I read books, I write about books, I would probably marry a book if I could find one who liked me enough. Three words to describe me mature, irresponsible, contradictory, unreliable...oh...that's four...
Pushcart prize nominee and Horror Writers Association member, Peter Giglio.
The dead are coming back to life, but they don't want to eat your brain, they want to destroy the economy.
Dole of the Dead
Handling the Undead, They Came Back, The Returned
Monika Janus, who has more self-awareness than your average second-lifer; and Eric Cooper, who was her boyfriend before she died and just so happens to be her new co-worker. Talk about awkward!
Sara Paxton, that cutie-patootie from the Innkeepers for Monika; and—I don't know why, but Patrick Warburton as her older, ad-man boyfriend. It just works for me.
I do not want to live in a world populated by zombies if I am not allowed to kill them videogame style sans repercussion.
"Grandma hunched in the entryway, her pendulous, decomposing breasts hanging low."
It must be a daunting task to attempt a zombie novel in this day and age, especially if you're trying to do something different. Still, writers continue to rise to the challenge, like the undead from their graves. And just like their decomposed brethren, most of these writers are easily brushed aside without so much as a second thought. It's when they are in large numbers that they are dangerous, wreaking havoc on an already saturated market.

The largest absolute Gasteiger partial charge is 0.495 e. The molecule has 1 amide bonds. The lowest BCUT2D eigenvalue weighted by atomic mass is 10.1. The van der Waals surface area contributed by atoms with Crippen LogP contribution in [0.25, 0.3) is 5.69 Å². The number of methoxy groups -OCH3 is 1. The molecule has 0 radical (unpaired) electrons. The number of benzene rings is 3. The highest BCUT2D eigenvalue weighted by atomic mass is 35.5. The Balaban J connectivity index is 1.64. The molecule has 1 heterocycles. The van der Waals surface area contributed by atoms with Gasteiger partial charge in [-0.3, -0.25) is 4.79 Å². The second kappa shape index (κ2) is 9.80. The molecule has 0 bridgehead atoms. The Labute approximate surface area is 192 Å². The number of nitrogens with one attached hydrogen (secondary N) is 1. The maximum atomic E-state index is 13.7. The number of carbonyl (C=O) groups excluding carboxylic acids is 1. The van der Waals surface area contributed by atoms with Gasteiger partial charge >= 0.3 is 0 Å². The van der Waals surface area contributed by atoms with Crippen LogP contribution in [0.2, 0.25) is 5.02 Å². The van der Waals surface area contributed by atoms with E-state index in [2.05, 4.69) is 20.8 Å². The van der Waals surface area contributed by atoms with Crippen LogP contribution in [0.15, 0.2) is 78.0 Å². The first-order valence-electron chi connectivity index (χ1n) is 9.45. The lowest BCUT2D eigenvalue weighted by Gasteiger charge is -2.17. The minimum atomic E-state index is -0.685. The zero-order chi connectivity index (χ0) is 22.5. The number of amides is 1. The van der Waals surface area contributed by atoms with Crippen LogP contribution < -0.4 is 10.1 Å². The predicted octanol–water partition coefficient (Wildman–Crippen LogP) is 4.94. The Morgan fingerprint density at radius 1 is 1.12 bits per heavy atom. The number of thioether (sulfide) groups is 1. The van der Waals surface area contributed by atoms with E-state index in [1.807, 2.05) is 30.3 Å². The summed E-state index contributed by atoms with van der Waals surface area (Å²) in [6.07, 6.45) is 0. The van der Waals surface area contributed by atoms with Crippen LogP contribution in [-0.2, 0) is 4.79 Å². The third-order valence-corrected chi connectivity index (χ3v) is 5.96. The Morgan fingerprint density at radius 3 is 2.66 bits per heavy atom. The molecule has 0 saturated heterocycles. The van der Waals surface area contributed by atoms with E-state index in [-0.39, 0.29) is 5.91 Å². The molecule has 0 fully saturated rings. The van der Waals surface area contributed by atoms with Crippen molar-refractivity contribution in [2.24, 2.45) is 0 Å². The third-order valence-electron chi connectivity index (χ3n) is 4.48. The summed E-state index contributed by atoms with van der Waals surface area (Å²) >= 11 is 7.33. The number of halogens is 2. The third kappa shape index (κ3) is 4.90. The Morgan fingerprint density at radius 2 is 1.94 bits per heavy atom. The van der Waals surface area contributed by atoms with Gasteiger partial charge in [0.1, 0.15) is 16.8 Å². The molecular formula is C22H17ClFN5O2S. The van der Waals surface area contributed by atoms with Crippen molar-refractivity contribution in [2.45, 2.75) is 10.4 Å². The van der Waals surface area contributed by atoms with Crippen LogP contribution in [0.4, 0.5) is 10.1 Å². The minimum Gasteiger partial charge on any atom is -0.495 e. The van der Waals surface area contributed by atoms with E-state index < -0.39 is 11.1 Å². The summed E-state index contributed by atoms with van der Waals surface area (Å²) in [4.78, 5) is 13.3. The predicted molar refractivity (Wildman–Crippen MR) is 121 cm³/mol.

There are a few zombie stories that have managed to stand out, however. Namely, the examples listed above. Each one has approached the genre from a more social, moral, or even practical angle than its predecessors. Zombies aren't a threat to human existence, they an emotional and economic burden on their families, and by extension, society as a whole.
This is what attracted me to Lesser Creatures. It sounded like it was cut from the same cloth. And to a certain extent it is, although based on the synopsis I was expecting something a bit more satirical. The idea of the undead as social leech is ripe for it. A classic tale of the Haves vs. the Have-nots, detailing the plight of those less fortunate—the second-lifers. Instead, Giglio has chosen to tell a simpler story. I'd almost call it a romantic comedy. I definitely see it appealing more to a YA audience than the hardcore horror crowd. It even has a bit of magical realism thrown in, if you can accept a world populated by the walking dead as "real." The satirical elements are there, but mostly to set up the environment in which the characters interact. It is not the primary concern.
Which is fine. Lesser Creatures is still a different type of zombie novel. It was just a different different type of zombie novel than I expected.